Two females together may get along better than two males. They are not as territorial and do not fight or injure each other as often as males seem to do.

You can control these negative acts of aggression with larger sized cages and time-out breaks where they are separated.

Why Do Chinchillas Bite?

Chinchillas would rather run away. Biting happens when they are cornered in a cage and are not comfortable with our hands poking around in their safe space.

A chinchillas can bite a novice who mishandles them or tries to pick them up before any bonding has taken place. Once again, let’s review why chinchillas bite:

  • Putting your hand in the cage too soon
  • Trying to pick them up right away or too quickly
  • Mishandling
  • Cornering them with no room for them to evade or resist contact
  • Two chinchillas who haven’t bonded yet

Accidents occur when training is rushed in many cases. It’s ok to dial it back and start back from square one.

Get acquainted with vocal tones, treat praise and settle your chinchilla with a roomy cage full of things to chew on.

Negative Chinchilla Behavior

A stressed chinchilla will misbehave or hurt themselves. They may:

  • Chew their own fur
  • Chew Cage Bars
  • Lunging

Chew Their Own Fur

Small cages, parasites, overcrowding, dirty without a recent dust bath or a new caregiver can cause this reaction.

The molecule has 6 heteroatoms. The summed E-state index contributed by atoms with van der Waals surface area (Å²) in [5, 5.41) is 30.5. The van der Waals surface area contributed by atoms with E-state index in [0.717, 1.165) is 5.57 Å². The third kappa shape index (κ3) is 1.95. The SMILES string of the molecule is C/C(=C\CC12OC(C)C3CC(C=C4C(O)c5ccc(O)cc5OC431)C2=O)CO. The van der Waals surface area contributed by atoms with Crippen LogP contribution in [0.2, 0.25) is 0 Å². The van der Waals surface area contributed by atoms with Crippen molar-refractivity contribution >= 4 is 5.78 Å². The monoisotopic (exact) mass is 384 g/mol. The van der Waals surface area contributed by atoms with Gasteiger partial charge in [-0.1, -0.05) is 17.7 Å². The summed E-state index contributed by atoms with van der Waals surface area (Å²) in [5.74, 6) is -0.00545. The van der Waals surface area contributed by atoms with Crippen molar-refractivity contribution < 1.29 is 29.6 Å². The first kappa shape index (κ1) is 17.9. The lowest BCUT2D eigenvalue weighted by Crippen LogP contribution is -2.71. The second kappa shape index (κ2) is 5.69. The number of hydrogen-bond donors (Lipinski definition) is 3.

Chew Cage Bars

A frustrated chinchilla may chew the bars to display their dissatisfaction of being captive. You will need to add boxes, tubes, and chew toys. More exercise and enrichment with treats as well will help to relax a chinchilla who needs to warm up to this new home.


Lunging is a form of aggressiveness displayed by angry chinchillas. They do it to you or another cagemate. They might be saying that they need more room to hide or some much needed privacy.

Much of the aggressive or negative behaviors can be assisted with larger cages and more time interacting with your furry pocket pet.


Why do chinchillas fight? Why are they aggressive? Chinchillas have their unique personalities and need time to adjust to each other in the same cage or with us as their caregivers. Time, patience and dedication is needed to develop a rapport with your chinchilla.

Just because your chinchilla was aggressive this week, it doesn’t mean that next week will be the same. If your chinchilla is left alone for hours at a time. This loneliness can turn into aggressiveness.

  • They need to chew and play.
  • They need to be social.
  • They also need quiet time and rest during the day.

Chinchillas would also benefit from free roaming time in a secure room for 10 minutes a day at least. The aggressiveness could be out of fear, stress or disliking to cage mates and the overall cramped cage size.

Adjustments can be made by both parties and your chinchilla will love you more when you dedicate more time to help make their life more comfortable and enriched.


Thank you for visiting for the best information to help you enjoy the life of your pocket pet companion in a fun, safe & healthy way.


My name is Anna and I work full time in my local pet shop where we sell many animals that I write about on this site. I love all animals and love writing about them.